No out of the box reporting, requires 1Es Nomad to work effectively, has a scripted "zero touch" operating system deployment tool that is terrible to modify has no user interface and no documentation, is built on NT based 2.0 version, requires advanced client everywhere, has poor remote control (no conferencing, no user interrupt request etc), requires IIS, requires more hardware than NASA has and is ugly and slow - not to mention task based, collection centric and requires AD synchronization to get group information (and extends the schema) etc. etc etc etc

Novadigm, Marimba, ManageSoft and to a limited extent even Altiris beat the freely offered (mostly chucked in on the back of an EA) SMS clunky tool.

Jeez it was only around to show MS had an offering to compete with novell Zenworks, that was far and miles ahead of SMS for software configuration management.

Where are the big successful SMS references......
Answered 04/01/2005 by: grant_au
Yellow Belt

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I disagree on almost every point you mentioned.

And Managesoft being better than SMS?!? I've got to pick on this one. Have you used both tools? I have. Extensively. SMS when utilized properly is fully configurable in every aspect of deployment, management, report, and functionality. And the reporting in manage soft was rediculously crude. We got it to a usable level, but only after building our own sql database to port all the info from managesoft's mess into. And support? Beyond worthless. Comparing Managesoft to SMS is like comparing Yugo to a BMW.

Let's see, here's a few no name companies that use this "terrible" tool:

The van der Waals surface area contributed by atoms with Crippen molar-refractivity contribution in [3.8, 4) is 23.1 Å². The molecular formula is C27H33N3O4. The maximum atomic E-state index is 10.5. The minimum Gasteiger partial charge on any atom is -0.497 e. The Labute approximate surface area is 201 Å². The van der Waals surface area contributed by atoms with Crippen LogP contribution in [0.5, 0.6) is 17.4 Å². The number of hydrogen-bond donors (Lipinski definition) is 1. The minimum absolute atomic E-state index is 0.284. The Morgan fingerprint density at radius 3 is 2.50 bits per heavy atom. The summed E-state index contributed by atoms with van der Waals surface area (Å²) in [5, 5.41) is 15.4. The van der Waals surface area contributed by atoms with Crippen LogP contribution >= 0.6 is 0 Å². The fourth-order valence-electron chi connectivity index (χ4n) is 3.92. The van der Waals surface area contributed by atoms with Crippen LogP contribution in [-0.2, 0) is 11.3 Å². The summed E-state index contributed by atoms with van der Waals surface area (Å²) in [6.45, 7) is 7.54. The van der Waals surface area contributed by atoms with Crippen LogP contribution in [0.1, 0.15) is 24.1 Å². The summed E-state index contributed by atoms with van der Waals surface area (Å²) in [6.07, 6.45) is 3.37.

Motorola
BP
Marathon
GE Medical Systems
Fujitsu
Toyota

...the list goes on


"A large part of your job most likely involves installing and deploying software—from office productivity applications to all sorts of specialized utilities. It's pretty easy to do manually for a handful of machines, but if you're staring down a network with upwards of 1,000 seats, you need help—technological help.

The software distribution, software packaging and drive imaging categories give us a glimpse into the products you use to get the software your organization needs out into the hands of your users. Microsoft is out in front when it comes to software distribution. You chose Microsoft Systems Management Server by a margin of about 40 percent over contenders like IBM's Tivoli NetView Distribution Manager and CA's Unicenter TNG."

From http://www.redmondmag.com/features/article.asp?EditorialsID=453

We actually had IBM consultant come to our environment and recommend a deployment solution over our current GPO deployment. The IBM consultants (there were 9 of them) recommended SMS

In no way am I claiming that SMS is perfect. Actually its far from it. But in an AD environment, feature for funtioning feature, saying SMS is terrible is ignorant.
Answered 04/01/2005 by: Bladerun
Green Belt

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I agree with Blade. I've extensively used GPO, SMS 2.0, SMS 2003 (much better), Novadigm, and Zen.

Are any of the above perfect? Of course not.

I love Zen and SMS 2003 and have worked with both in small to medium-sized (3,000-15,000) corporate environments. I would not hesitate to go with either one again; SMS with AD or Zen if I had an NDS environment.

And the hardware requirements for SMS 2003 are not that bad.

As far as this topic - I'd use SUS for Windows Updates, GPO for everything you can, and login scripts for the remainders. If you've already got AD, your investment is next to nothing for the rest.
Answered 04/01/2005 by: Thaiboxer
Orange Belt